In this slum, a lot of children are unable to live in a happy and loving environment with their biological parents. Some are orphans, some lose their parents through sickness or abandonment, and some are abused at home.  

It’s been hard work! After a lot of time and energy, we have only recruited eight families, which has enabled 13 children to move out of the children’s home and into a family setting. Despite slow progress we are committed to seeing more of the children in our children’s home find suitable foster families because – along with the Ugandan Government – we believe this is the best way for these children to grow and flourish.

In Uganda the Government has produced a framework called ‘Alternative Care’ which gives guidance on how best to look after orphaned and vulnerable children. If it is not possible for the child to live with their biological parents then it states that ‘kinship care’ is next best, ie staying with biological relatives (aunts and uncles, grandparents, etc). If this is not possible, then the next best solution is fostering, hopefully eventually leading to adoption within Uganda. The last option is staying in a children’s home. This system seems very good to us but sadly there is no official fostering service in Uganda!  

This has not deterred us though! Our Family Support team have worked very hard to find suitable local families who would be willing to take children into their homes. Although Ugandan families are used to accommodating children who are from their wider family, taking in children who are not related to them is very rare. Therefore plenty of counselling and explanation has been undertaken with prospective families and children, as well as inspection of homes.  

Anyway, we are continuing to work to encourage more members of the community to become foster parents and to raise money to pay families who are currently fostering to cover the extra costs involved in taking in an extra child. So far, being fostered has made a real difference to the children who have all responded well: they each have a brighter future now and are happier, showing improved health and motivation in studying at school.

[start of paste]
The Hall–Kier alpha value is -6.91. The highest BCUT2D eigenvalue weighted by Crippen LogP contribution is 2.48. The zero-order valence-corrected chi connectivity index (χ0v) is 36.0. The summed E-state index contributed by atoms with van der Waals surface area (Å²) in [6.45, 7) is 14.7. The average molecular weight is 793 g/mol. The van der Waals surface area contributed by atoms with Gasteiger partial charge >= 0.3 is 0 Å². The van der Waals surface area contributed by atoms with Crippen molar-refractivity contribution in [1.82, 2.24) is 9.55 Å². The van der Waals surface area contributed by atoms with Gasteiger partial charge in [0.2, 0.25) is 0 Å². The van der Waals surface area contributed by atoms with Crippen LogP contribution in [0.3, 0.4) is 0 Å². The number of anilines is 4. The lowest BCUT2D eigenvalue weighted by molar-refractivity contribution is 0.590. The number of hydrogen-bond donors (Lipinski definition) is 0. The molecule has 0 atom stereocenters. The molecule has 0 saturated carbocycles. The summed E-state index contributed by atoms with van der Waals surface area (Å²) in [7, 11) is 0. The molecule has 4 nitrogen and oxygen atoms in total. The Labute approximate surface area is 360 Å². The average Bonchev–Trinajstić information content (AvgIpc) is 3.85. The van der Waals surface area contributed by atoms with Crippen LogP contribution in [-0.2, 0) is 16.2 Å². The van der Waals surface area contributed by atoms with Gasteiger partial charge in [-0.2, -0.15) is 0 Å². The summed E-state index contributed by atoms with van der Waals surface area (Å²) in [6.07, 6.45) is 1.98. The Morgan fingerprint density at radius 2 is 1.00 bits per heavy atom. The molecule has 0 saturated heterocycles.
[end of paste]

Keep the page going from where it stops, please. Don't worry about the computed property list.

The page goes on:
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School no.2

Posted on July 4, 2017

Child of Hope_0455.jpgBREAKING NEWS: We are working on plans to launch our own secondary school in the Namatala slum.  

Basically, it’s in order to complete our children’s education at the same high standard we have reached in our nursery and primary school. Since our first older children left our school and moved up to local secondary schools, there have been concerns about a deterioration in their learning and behaviour.

COH continues to support 42 leavers as they pass through their secondary education. They will be joined by a further 25 in November 2017 and then 44 in November 2018 giving a total of 111 within the next 18 months.

That support is much more than the cost of fees, uniforms and scholastic materials, since individuals continue to live disadvantaged home lives in the slum. It therefore also includes a mid-day meal back at COH school Monday to Friday where our welfare team staff can talk to students, check attendance and offer help and advice.

They also receive home visits and medical treatment as needed, plus full care for those who are homeless (we currently have 3 in our respite accommodation and 5 who are fostered).

We also provide them with 2 week programmes in the holidays to support development of personal and social skills, as well as study skills where we employ secondary school teachers to give specialist revision classes.

Despite our efforts, ex-COH pupils’ reports are showing a deterioration in learning and behaviour is worsening in terms of application and effort. And during this last year, there has been a growing number of teachers’ strikes in Ugandan state secondary schools, which is also having a serious negative impact on pupils’ learning and opportunity to achieve a better future life. 

So, watch out for more news about secondary education as our plans develop!

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Incredible transformation for Rachael

Posted on May 22, 2017

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Over her whole time in Child of Hope, Rachael, one of the children in nursery top class, had not been a happy girl.